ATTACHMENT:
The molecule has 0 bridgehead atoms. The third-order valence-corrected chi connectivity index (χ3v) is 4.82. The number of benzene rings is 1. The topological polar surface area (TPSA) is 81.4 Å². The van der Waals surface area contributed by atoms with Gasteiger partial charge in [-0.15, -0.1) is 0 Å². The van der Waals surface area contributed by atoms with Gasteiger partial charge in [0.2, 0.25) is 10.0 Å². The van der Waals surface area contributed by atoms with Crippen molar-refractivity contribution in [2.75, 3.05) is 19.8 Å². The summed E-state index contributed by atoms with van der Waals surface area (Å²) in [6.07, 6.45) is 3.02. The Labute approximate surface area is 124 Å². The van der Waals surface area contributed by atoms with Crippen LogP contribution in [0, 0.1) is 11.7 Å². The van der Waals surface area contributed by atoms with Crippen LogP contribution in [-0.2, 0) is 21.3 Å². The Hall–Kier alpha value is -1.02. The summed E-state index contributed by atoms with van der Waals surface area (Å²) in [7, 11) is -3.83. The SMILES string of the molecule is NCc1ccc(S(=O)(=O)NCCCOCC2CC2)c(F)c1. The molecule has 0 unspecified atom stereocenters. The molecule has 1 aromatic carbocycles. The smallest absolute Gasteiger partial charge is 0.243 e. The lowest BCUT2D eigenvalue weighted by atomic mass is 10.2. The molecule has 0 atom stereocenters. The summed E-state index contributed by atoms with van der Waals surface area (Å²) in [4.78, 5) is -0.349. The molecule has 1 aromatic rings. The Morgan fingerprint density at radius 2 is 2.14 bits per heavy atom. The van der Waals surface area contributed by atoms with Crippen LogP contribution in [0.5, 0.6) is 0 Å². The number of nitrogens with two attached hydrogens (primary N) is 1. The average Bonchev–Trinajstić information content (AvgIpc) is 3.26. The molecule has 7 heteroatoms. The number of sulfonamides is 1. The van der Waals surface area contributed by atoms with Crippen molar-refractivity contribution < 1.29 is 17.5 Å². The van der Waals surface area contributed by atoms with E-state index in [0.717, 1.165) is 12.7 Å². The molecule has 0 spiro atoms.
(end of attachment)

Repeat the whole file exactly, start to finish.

The molecule has 0 bridgehead atoms. The third-order valence-corrected chi connectivity index (χ3v) is 4.82. The number of benzene rings is 1. The topological polar surface area (TPSA) is 81.4 Å². The van der Waals surface area contributed by atoms with Gasteiger partial charge in [-0.15, -0.1) is 0 Å². The van der Waals surface area contributed by atoms with Gasteiger partial charge in [0.2, 0.25) is 10.0 Å². The van der Waals surface area contributed by atoms with Crippen molar-refractivity contribution in [2.75, 3.05) is 19.8 Å². The summed E-state index contributed by atoms with van der Waals surface area (Å²) in [6.07, 6.45) is 3.02. The Labute approximate surface area is 124 Å². The van der Waals surface area contributed by atoms with Crippen LogP contribution in [0, 0.1) is 11.7 Å². The van der Waals surface area contributed by atoms with Crippen LogP contribution in [-0.2, 0) is 21.3 Å². The Hall–Kier alpha value is -1.02. The summed E-state index contributed by atoms with van der Waals surface area (Å²) in [7, 11) is -3.83. The SMILES string of the molecule is NCc1ccc(S(=O)(=O)NCCCOCC2CC2)c(F)c1. The molecule has 0 unspecified atom stereocenters. The molecule has 1 aromatic carbocycles. The smallest absolute Gasteiger partial charge is 0.243 e. The lowest BCUT2D eigenvalue weighted by atomic mass is 10.2. The molecule has 0 atom stereocenters. The summed E-state index contributed by atoms with van der Waals surface area (Å²) in [4.78, 5) is -0.349. The molecule has 1 aromatic rings. The Morgan fingerprint density at radius 2 is 2.14 bits per heavy atom. The van der Waals surface area contributed by atoms with Crippen LogP contribution in [0.5, 0.6) is 0 Å². The number of nitrogens with two attached hydrogens (primary N) is 1. The average Bonchev–Trinajstić information content (AvgIpc) is 3.26. The molecule has 7 heteroatoms. The number of sulfonamides is 1. The van der Waals surface area contributed by atoms with Crippen molar-refractivity contribution < 1.29 is 17.5 Å². The van der Waals surface area contributed by atoms with E-state index in [0.717, 1.165) is 12.7 Å². The molecule has 0 spiro atoms.